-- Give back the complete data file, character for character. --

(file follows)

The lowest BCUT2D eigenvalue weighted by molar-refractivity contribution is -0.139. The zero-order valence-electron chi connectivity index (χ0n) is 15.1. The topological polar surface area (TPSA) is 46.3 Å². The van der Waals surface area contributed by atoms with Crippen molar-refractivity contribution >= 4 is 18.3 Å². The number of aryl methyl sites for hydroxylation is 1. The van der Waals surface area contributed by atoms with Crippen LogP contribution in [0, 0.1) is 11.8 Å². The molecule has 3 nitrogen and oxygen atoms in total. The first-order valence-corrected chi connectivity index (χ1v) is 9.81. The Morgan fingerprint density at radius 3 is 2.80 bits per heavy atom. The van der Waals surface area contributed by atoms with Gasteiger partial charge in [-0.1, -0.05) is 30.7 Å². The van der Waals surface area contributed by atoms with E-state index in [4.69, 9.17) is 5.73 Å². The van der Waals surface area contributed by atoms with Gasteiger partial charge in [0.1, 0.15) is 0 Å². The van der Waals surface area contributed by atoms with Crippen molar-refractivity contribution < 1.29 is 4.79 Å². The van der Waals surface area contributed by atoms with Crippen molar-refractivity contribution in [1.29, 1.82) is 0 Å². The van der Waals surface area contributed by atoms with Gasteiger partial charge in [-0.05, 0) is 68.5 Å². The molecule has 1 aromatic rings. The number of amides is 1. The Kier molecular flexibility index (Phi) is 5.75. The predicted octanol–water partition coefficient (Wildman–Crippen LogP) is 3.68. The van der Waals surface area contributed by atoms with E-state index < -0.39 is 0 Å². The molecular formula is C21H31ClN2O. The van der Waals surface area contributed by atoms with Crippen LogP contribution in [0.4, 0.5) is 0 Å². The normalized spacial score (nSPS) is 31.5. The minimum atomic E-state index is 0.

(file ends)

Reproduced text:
The lowest BCUT2D eigenvalue weighted by molar-refractivity contribution is -0.139. The zero-order valence-electron chi connectivity index (χ0n) is 15.1. The topological polar surface area (TPSA) is 46.3 Å². The van der Waals surface area contributed by atoms with Crippen molar-refractivity contribution >= 4 is 18.3 Å². The number of aryl methyl sites for hydroxylation is 1. The van der Waals surface area contributed by atoms with Crippen LogP contribution in [0, 0.1) is 11.8 Å². The molecule has 3 nitrogen and oxygen atoms in total. The first-order valence-corrected chi connectivity index (χ1v) is 9.81. The Morgan fingerprint density at radius 3 is 2.80 bits per heavy atom. The van der Waals surface area contributed by atoms with Gasteiger partial charge in [-0.1, -0.05) is 30.7 Å². The van der Waals surface area contributed by atoms with E-state index in [4.69, 9.17) is 5.73 Å². The van der Waals surface area contributed by atoms with Gasteiger partial charge in [0.1, 0.15) is 0 Å². The van der Waals surface area contributed by atoms with Crippen molar-refractivity contribution < 1.29 is 4.79 Å². The van der Waals surface area contributed by atoms with Crippen molar-refractivity contribution in [1.29, 1.82) is 0 Å². The van der Waals surface area contributed by atoms with Gasteiger partial charge in [-0.05, 0) is 68.5 Å². The molecule has 1 aromatic rings. The number of amides is 1. The Kier molecular flexibility index (Phi) is 5.75. The predicted octanol–water partition coefficient (Wildman–Crippen LogP) is 3.68. The van der Waals surface area contributed by atoms with E-state index < -0.39 is 0 Å². The molecular formula is C21H31ClN2O. The van der Waals surface area contributed by atoms with Crippen LogP contribution in [0.4, 0.5) is 0 Å². The normalized spacial score (nSPS) is 31.5. The minimum atomic E-state index is 0.